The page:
Members of Congress are often known for their lack of brevity.
They spend much of their time debating and drafting long and comprehensive bills. And yet, in the world of social media, these verbose leaders are limited to 140 characters.
Social media have changed the landscape of politics. The 2008 election saw a transformation of what social media can do for a candidate’s campaign, and discovered it as a tool to reach the 18-24-year-old demographic. In the 2012 election, traffic on Twitter increased by 43 percent, according to TVWeek.com. President Barack Obama had perhaps the most extensive reach on Twitter, with more than 32 million followers, exceeding Mitt Romney’s following by more than 30 million.
Twitter has led many public figures to success, but for some it caused their demise. It’s hard to forget the images that were made very public of a certain congressman from New York. Anthony Weiner’s Twitter flop was the social media shot heard around the world. It was one of the first times constituents had to decide whether they cared what their elected officials were doing in cyberspace, and if social media faux pas were forgivable. It was a lesson to all politicians of the risks of being careless with social media accounts.
Former Secretary of State Hillary Rodham Clinton is one of the very few exceptions in the societal standards of being present in Twitterverse. The potential 2016 presidential candidate has virtually no Twitter presence, not even one lone tweet. Yet, she has a cult following among young people and very high approval ratings.
On the opposite end of the spectrum is Newark, N.J., Mayor Cory Booker, with an impressive Twitter following of more than 1.3 million followers. To put this in perspective, Booker has more Twitter followers than Joe Biden and Paul Ryan combined — two men with considerable national political sway.
Booker has always had an impressive Twitter presence, but that presence exploded in the aftermath of Hurricane Sandy. Booker didn’t use Twitter as a platform for political agenda’s and press releases during that time, but rather as a way to interact directly with constituents. He answered questions, offered emergency advice, and went as far as to open up his home to Newark residents without power.
Please let any1 on Homestead know they can come 2 my house & use the spare apt on 1st floor 2 relax, get warm, charge up etc @my_serenelove
— Cory Booker (@CoryBooker) November 1, 2012
This zealous embrace of social media by Booker has some wondering if he plans to bring that enthusiasm to Washington when he runs for Senate in 2014. It seems, however, that leaders in Washington could take to learn from Bookers social media presence. The notion remains that younger members of Congress and their offices have a much better grip on social media; however, that is not always the case.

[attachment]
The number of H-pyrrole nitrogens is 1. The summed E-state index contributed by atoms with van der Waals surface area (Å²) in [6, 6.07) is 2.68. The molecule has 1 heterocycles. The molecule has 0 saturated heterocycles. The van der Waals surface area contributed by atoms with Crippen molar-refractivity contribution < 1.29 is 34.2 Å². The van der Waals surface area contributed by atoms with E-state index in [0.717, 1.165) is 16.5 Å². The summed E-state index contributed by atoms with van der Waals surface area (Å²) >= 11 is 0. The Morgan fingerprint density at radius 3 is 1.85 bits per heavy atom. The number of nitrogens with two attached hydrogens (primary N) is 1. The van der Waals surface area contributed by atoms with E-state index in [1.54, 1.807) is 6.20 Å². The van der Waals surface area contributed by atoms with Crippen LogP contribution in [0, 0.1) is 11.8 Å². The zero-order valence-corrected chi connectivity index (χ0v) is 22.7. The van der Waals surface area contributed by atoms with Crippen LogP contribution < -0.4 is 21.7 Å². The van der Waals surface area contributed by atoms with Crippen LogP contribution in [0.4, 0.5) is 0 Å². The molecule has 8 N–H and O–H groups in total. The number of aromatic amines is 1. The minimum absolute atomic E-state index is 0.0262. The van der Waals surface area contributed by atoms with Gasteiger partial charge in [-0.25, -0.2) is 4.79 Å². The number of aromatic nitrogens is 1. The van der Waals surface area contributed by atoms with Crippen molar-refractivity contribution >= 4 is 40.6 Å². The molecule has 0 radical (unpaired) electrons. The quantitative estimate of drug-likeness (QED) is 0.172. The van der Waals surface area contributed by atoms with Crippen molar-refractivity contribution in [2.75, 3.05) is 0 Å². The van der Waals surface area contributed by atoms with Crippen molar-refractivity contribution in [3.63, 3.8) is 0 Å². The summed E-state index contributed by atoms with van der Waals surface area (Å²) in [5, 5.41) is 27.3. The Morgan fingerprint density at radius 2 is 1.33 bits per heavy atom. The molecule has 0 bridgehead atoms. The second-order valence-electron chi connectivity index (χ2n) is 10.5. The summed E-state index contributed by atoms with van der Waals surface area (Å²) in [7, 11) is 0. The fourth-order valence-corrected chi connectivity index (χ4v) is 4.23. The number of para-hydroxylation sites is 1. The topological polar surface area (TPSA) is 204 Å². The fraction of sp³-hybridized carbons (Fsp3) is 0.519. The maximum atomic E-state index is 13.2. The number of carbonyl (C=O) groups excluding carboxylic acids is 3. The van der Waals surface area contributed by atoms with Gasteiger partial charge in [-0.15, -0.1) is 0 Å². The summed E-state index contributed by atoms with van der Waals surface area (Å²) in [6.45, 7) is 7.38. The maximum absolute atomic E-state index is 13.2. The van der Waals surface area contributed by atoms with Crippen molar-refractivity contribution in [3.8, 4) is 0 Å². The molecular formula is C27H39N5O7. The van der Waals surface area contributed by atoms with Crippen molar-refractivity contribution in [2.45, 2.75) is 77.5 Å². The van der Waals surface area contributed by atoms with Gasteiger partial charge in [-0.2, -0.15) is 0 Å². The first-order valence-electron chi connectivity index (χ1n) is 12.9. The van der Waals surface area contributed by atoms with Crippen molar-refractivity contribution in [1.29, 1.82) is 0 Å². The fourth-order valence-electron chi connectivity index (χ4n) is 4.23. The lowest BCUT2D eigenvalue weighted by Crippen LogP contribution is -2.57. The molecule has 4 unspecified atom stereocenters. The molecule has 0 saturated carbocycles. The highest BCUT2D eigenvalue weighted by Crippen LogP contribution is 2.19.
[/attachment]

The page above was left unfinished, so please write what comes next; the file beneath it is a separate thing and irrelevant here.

The youngest member of the House, Rep. Paul Murphy (D-Fla.), 30, only has about 150 more Twitter followers than the oldest member of the House, Rep. Ralph Hall (R-Texas.), 89. In the Senate, the youngest member ,Sen. Christopher Murphy (D-Conn.), 39, only has 694 more Twitter followers than Sen. Frank Lautenberg (D-N.J.), 89, and boasts 11,623 Twitter followers.
Another successful tweeter in Washington is Sen. Chuck Schumer (D-N.Y.). With more than 56,000 followers, he is constantly sending updates on votes, bills on the floor, and senate sessions. Another character on Twitter worth following is Rep. Jared Polis (D- Colo.). While his tweets don’t have the same political urgency as Schumer’s, they are wildly entertaining. His tweets are filled with wit, humor, and the occasional, adorable video of a monkey eating macaroni.
Am I jealous of @wilw b/c of his 2 million followers or because he was Dr. Crusher’s son & saved the day more than the Powerpuff Girls?
— Jared Polis (@jaredpolis) May 17, 2013
Twitter has also proved to be a great bufferzone for politicians who need to address something not quite worthy of a press conference. After the State of the Union rebuttle water incident, Sen. Marco Rubio (R-Fla.) took to Twitter:
— Marco Rubio (@marcorubio) May 29, 2013
Others simply use to blow off some steam after a heated debate with a colleague, like Rep. Trent Franks (R-Ariz.) who likes to use Twitter as a platform to sound off on his anti-abortion views. Sen. Debbie Stabenow (D-Mich.) likes to use her 140 characters to cheer on Michigan sports teams, and Rep. Scott DesJarlais (R- Tenn.) hosts an almost daily roast Obama on his Twitter.
In times of partisan gridlock, Americans can take solace in the fact while their elected officials may not be able to agree on all things, they still do have something in common — their use of text speak, smiley faces and ability to retweet each other.